To Ken Lund who saved our bacon.
(Click on images to enlarge)
Rainbow Trout were excited as they followed the spawning salmon up the Stellako River from Fraser Lake to Francois Lake on the 1973 Labour Day week-end. Salmon eggs were the cause of the Trouts’ excitement.
At Stellako Lodge the Bushman and his wife discussed the options for the house building project, by now 2 months behind the idealistic schedule they had imagined. Stellako Lodge was to have been a brief interlude of relaxation sponsored by the Bushman’s wife before the increasing tensions of the coming school year compounded the summer’s fatigue from road building. To postpone construction until next year would entail a loss of face, a loss of motivation to continue and a potential loss of building materials or the costly construction of a building to store the Pan Abode materials still laying on the ground near the excavation for the house, accumulating a layer of mud as the weather deteriorated.
The Bushman exploited the trout’s feeding frenzy, removing a half a dozen fish from the stream for supper that night and for breakfast the next morning. But the anxieties about the late start to house building and the fatigue from the grinding task of road building did not subside. A couple of night courses at the College where the Bushman taught extended the duration of the school day and pretty well removed any week day participation in house building by the Bushman and his wife.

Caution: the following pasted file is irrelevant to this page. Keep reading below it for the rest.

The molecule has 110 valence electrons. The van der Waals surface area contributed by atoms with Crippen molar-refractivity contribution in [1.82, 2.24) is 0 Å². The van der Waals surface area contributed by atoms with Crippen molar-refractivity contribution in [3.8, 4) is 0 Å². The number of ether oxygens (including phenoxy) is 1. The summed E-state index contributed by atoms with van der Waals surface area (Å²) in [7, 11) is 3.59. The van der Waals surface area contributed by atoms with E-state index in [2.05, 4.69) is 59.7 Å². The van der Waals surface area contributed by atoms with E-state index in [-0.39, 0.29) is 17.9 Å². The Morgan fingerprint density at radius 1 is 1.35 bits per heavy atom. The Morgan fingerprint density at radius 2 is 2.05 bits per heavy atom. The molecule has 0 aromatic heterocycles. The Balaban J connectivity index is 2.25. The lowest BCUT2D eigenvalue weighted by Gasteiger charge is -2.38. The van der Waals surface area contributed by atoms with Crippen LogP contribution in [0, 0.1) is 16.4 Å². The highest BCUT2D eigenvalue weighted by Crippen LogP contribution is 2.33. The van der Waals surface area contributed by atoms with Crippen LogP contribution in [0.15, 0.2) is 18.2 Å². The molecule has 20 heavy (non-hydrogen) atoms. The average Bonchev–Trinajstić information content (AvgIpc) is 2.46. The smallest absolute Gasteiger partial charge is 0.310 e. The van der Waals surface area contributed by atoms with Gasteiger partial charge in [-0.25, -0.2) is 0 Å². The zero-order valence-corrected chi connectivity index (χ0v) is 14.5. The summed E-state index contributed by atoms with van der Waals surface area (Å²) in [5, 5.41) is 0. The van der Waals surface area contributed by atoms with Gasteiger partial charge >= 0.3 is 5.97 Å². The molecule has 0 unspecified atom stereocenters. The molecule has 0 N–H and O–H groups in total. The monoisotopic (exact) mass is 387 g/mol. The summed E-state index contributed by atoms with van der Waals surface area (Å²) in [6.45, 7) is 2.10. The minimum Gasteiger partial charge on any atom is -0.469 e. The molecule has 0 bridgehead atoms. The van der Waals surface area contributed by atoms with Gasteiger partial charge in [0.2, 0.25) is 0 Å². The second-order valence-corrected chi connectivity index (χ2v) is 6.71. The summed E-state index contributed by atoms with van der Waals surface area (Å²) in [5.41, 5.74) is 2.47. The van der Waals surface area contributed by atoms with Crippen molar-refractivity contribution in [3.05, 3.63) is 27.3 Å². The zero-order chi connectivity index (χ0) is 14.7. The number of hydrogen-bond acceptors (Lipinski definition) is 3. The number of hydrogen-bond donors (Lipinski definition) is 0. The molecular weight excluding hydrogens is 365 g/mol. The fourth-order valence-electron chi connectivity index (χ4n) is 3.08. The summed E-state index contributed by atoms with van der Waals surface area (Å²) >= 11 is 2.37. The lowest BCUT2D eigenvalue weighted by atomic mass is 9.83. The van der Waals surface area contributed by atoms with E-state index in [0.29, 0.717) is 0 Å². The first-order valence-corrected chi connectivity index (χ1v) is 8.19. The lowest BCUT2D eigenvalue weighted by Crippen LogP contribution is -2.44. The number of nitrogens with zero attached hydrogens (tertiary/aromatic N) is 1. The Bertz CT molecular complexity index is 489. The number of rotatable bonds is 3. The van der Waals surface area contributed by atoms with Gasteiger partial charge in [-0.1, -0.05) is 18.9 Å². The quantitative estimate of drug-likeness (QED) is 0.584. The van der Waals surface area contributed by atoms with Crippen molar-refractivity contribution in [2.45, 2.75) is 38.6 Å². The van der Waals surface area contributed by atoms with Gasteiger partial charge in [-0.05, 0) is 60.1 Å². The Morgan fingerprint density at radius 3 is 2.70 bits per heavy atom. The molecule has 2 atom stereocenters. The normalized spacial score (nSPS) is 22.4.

The neighbour that the Bushman’s family had met in late June was more than just a competent carpenter. Creative, resourceful and intelligent, Ken Lund was the person needed to guide and supervise the building project even if the Bushman and his wife had been able to assemble the materials themselves. Now in the absence of the Bushman and his wife he took complete control of the erection of the house bringing along with his many skills, three teenage sons who could be his helpers.
Despite the inevitable contretemps, September produced results beyond the most optimistic expectations. The Bushman and his family were delighted observers as a structure grew out of the clearing on the hill. The quick progress in erecting the frame of the house was a vindication of the choice they had made. It was confirmation of the boast of the manufacturers that a small crew of three to five people could erect a sizable structure from foundation to roof in a week-end.
At the end of September with Ken Lund’s initiative the house was a shell minus the roof. Cement trucks had delivered their pay loads to the house for a basement with little concern that the road would sustain the weight. From then on the weather would dictate the rate of progress. That year Halloween was preempted by the first snow. It would be April of the next year before we saw the end of the accumulated snow and May would bring us fresh deposits of this by now depressingly renewable resource.
The protracted camping trip from hell in the bush ended after Thanksgiving when cold nights and frosty mornings chased the Bushman and his family out of the confined 8 foot by 8 foot cubicle where they had spent nearly six months. They occupied a room in a Motel for three weeks and in late November moved back to the bush on Patterson Rd. into a partially finished structure which only by stretching the imagination could they call “home”.
Shortly after the road was finished B.C. Hydro had brought electrical service on four poles to the property from the existing service on Patterson Rd. This service now afforded the Bushman’s family the luxury of light, heat and cooking appliances.
By mid winter of that year however, the snow load had accumulated to such an extent that the hill would become accessible only on foot. The down side of building on a hill became increasingly painfully evident. Everything had to be carried up: groceries, 5 gallon containers of potable water, school books, everything. Snow clearance became a virtual full time job along with the other full time jobs the Bushman and his wife were carrying.